Farm Credit System
Another option for land financing within the federal government is the Farm Credit System. It's run by the Farm Credit Bureau , an independent agency that provides, among other things, agricultural real estate loans.
A benefit to working with this type of lender is they typically have plenty of experience lending to land investors and can provide guidance, especially if you're new to the process.
Be aware, though, that down payments for land are usually relatively high. Mizes notes that raw land is considered riskier when it comes to financing, so the down payment required could be as high as 20% to 50%.
However, for younger or first-time investors, there are some programs run by the Farm Service Agency that help reduce the down payment required.
Home Equity Loan
Your current home can be another place to turn for financing. A home equity loan is essentially a second mortgage based on the equity remaining in your home.
There are two types of home equity loans. A standard home equity loan is a fixed rate loan where you'll get a lump sum of cash upfront that you'll repay over a set term with a fixed interest rate.
The other option is a Home Equity Line of Credit (HELOC). In this case, a lender would approve a maximum amount available for you to borrow as a line of credit versus a lump sum. You can tap into that credit at any time for any amount (as long as it doesn't exceed the maximum limit), very much like you would with a credit card.
With a HELOC, you only pay interest on the amount of money borrowed. You will have to pay back the money you used in full, usually in fixed monthly payments over a set period.
However, it's important to remember these loans don't come without risk. If you can't meet your repayment terms, your home could be in jeopardy.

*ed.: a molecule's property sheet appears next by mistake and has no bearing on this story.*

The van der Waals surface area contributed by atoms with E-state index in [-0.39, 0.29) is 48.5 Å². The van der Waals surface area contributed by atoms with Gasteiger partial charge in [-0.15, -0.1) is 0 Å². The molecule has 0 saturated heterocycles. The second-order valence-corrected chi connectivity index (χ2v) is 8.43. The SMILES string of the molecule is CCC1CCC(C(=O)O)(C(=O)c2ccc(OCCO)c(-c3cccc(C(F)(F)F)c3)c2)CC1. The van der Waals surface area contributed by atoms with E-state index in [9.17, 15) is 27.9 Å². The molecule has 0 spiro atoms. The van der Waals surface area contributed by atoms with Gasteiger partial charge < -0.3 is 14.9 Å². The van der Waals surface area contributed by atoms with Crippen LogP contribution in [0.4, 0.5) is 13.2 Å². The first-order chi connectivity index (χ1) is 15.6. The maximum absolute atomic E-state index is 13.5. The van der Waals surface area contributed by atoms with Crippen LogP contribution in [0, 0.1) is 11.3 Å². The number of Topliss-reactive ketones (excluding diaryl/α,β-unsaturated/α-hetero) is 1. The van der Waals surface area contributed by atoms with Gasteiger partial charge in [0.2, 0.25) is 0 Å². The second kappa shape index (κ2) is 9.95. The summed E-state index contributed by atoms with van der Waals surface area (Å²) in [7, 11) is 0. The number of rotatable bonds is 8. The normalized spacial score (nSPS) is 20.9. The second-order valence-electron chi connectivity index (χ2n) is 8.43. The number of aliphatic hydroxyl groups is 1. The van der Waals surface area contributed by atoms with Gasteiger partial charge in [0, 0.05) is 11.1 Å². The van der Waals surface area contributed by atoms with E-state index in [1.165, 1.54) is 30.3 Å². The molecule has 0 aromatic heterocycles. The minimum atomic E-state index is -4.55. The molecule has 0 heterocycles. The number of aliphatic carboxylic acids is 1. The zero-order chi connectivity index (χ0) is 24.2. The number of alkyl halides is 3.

Some investors tap their retirement savings as another source of funds for a land purchase. However, the Internal Revenue Service (IRS) has a plethora of rules and regulations that cover the use of retirement funds for real estate purchases.
Plan administrators might allow you to borrow against your 401(k), but there are limits. The maximum borrowable amount is typically up to 50% of your savings or $50,000, whichever is less. The loan will also have a set repayment period; if you miss it, you'll face taxes on the loan and an early withdrawal penalty tax.
Borrowing from a Self Directed IRA is also available thanks to the Employee Retirement Income Security Act of 1974. However, there are a few important things to note up front about this approach. You can't live in or actively manage any property you purchase through your IRA — that needs to fall to a third-party custodian. You also can't mortgage the property, and any income generated gets fed back into your IRA.
If you're thinking about pursuing this route, check with retirement and tax professionals to go over any potential long-term impacts and tax implications.
Investigate Your Options
When considering the types of financing available to you for land investments, Steiner stresses it's best to shop around. "It is important to secure the best possible and most flexible financing terms, such as interest rate and term of the loan."
Moreover, before you make any decisions, thoroughly investigate the details of the financing. Have a plan ready and speak to the appropriate individuals, including tax, retirement and loan experts who can help you make the right financing choice.